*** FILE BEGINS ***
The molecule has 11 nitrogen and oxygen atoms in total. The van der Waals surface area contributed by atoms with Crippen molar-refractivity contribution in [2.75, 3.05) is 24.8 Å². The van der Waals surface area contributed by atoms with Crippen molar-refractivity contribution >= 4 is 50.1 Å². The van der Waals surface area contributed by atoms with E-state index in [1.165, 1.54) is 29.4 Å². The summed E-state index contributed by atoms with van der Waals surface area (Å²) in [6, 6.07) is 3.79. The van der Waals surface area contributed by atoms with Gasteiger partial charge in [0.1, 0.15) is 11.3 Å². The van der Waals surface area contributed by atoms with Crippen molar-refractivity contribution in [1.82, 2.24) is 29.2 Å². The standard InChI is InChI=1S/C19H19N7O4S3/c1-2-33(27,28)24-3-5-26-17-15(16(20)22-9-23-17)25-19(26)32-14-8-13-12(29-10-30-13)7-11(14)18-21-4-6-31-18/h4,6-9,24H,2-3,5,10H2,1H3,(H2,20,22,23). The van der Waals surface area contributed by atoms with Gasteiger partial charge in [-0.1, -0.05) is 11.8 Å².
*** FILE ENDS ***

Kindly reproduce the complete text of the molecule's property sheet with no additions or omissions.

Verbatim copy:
The molecule has 11 nitrogen and oxygen atoms in total. The van der Waals surface area contributed by atoms with Crippen molar-refractivity contribution in [2.75, 3.05) is 24.8 Å². The van der Waals surface area contributed by atoms with Crippen molar-refractivity contribution >= 4 is 50.1 Å². The van der Waals surface area contributed by atoms with E-state index in [1.165, 1.54) is 29.4 Å². The summed E-state index contributed by atoms with van der Waals surface area (Å²) in [6, 6.07) is 3.79. The van der Waals surface area contributed by atoms with Gasteiger partial charge in [0.1, 0.15) is 11.3 Å². The van der Waals surface area contributed by atoms with Crippen molar-refractivity contribution in [1.82, 2.24) is 29.2 Å². The standard InChI is InChI=1S/C19H19N7O4S3/c1-2-33(27,28)24-3-5-26-17-15(16(20)22-9-23-17)25-19(26)32-14-8-13-12(29-10-30-13)7-11(14)18-21-4-6-31-18/h4,6-9,24H,2-3,5,10H2,1H3,(H2,20,22,23). The van der Waals surface area contributed by atoms with Gasteiger partial charge in [-0.1, -0.05) is 11.8 Å².